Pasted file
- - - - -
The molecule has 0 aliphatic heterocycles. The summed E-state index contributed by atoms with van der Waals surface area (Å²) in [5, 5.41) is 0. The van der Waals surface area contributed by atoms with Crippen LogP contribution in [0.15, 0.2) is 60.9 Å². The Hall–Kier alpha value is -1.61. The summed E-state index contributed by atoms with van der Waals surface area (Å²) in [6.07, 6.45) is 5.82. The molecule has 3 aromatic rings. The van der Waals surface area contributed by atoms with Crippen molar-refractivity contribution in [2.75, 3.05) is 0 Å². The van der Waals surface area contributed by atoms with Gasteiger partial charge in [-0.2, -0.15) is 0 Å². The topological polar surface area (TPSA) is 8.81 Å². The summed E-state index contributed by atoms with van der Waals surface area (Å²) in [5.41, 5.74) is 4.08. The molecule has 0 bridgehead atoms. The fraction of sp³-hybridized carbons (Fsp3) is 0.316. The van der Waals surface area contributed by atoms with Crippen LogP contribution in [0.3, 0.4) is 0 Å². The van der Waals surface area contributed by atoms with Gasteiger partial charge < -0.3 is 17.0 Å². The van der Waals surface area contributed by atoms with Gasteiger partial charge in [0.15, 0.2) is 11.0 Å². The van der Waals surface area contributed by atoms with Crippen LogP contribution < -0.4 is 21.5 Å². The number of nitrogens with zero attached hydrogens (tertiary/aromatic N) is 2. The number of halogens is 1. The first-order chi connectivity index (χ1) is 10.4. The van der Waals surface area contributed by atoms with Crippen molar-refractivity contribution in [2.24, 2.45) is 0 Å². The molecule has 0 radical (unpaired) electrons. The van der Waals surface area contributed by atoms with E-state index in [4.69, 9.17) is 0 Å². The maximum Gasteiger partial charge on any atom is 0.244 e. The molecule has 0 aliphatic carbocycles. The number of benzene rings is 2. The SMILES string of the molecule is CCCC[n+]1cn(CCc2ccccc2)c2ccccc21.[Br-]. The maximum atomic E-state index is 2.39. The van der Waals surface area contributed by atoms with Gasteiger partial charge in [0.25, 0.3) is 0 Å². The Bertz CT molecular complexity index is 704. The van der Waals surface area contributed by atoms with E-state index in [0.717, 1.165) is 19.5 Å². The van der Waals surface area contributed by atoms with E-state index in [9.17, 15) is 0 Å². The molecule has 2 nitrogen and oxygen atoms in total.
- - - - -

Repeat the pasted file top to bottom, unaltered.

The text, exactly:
The molecule has 0 aliphatic heterocycles. The summed E-state index contributed by atoms with van der Waals surface area (Å²) in [5, 5.41) is 0. The van der Waals surface area contributed by atoms with Crippen LogP contribution in [0.15, 0.2) is 60.9 Å². The Hall–Kier alpha value is -1.61. The summed E-state index contributed by atoms with van der Waals surface area (Å²) in [6.07, 6.45) is 5.82. The molecule has 3 aromatic rings. The van der Waals surface area contributed by atoms with Crippen molar-refractivity contribution in [2.75, 3.05) is 0 Å². The van der Waals surface area contributed by atoms with Gasteiger partial charge in [-0.2, -0.15) is 0 Å². The topological polar surface area (TPSA) is 8.81 Å². The summed E-state index contributed by atoms with van der Waals surface area (Å²) in [5.41, 5.74) is 4.08. The molecule has 0 bridgehead atoms. The fraction of sp³-hybridized carbons (Fsp3) is 0.316. The van der Waals surface area contributed by atoms with Crippen LogP contribution in [0.3, 0.4) is 0 Å². The van der Waals surface area contributed by atoms with Gasteiger partial charge < -0.3 is 17.0 Å². The van der Waals surface area contributed by atoms with Gasteiger partial charge in [0.15, 0.2) is 11.0 Å². The van der Waals surface area contributed by atoms with Crippen LogP contribution < -0.4 is 21.5 Å². The number of nitrogens with zero attached hydrogens (tertiary/aromatic N) is 2. The number of halogens is 1. The first-order chi connectivity index (χ1) is 10.4. The van der Waals surface area contributed by atoms with Crippen molar-refractivity contribution in [2.24, 2.45) is 0 Å². The molecule has 0 radical (unpaired) electrons. The van der Waals surface area contributed by atoms with E-state index in [4.69, 9.17) is 0 Å². The maximum Gasteiger partial charge on any atom is 0.244 e. The molecule has 0 aliphatic carbocycles. The number of benzene rings is 2. The SMILES string of the molecule is CCCC[n+]1cn(CCc2ccccc2)c2ccccc21.[Br-]. The maximum atomic E-state index is 2.39. The van der Waals surface area contributed by atoms with Gasteiger partial charge in [0.25, 0.3) is 0 Å². The Bertz CT molecular complexity index is 704. The van der Waals surface area contributed by atoms with E-state index in [0.717, 1.165) is 19.5 Å². The van der Waals surface area contributed by atoms with E-state index in [9.17, 15) is 0 Å². The molecule has 2 nitrogen and oxygen atoms in total.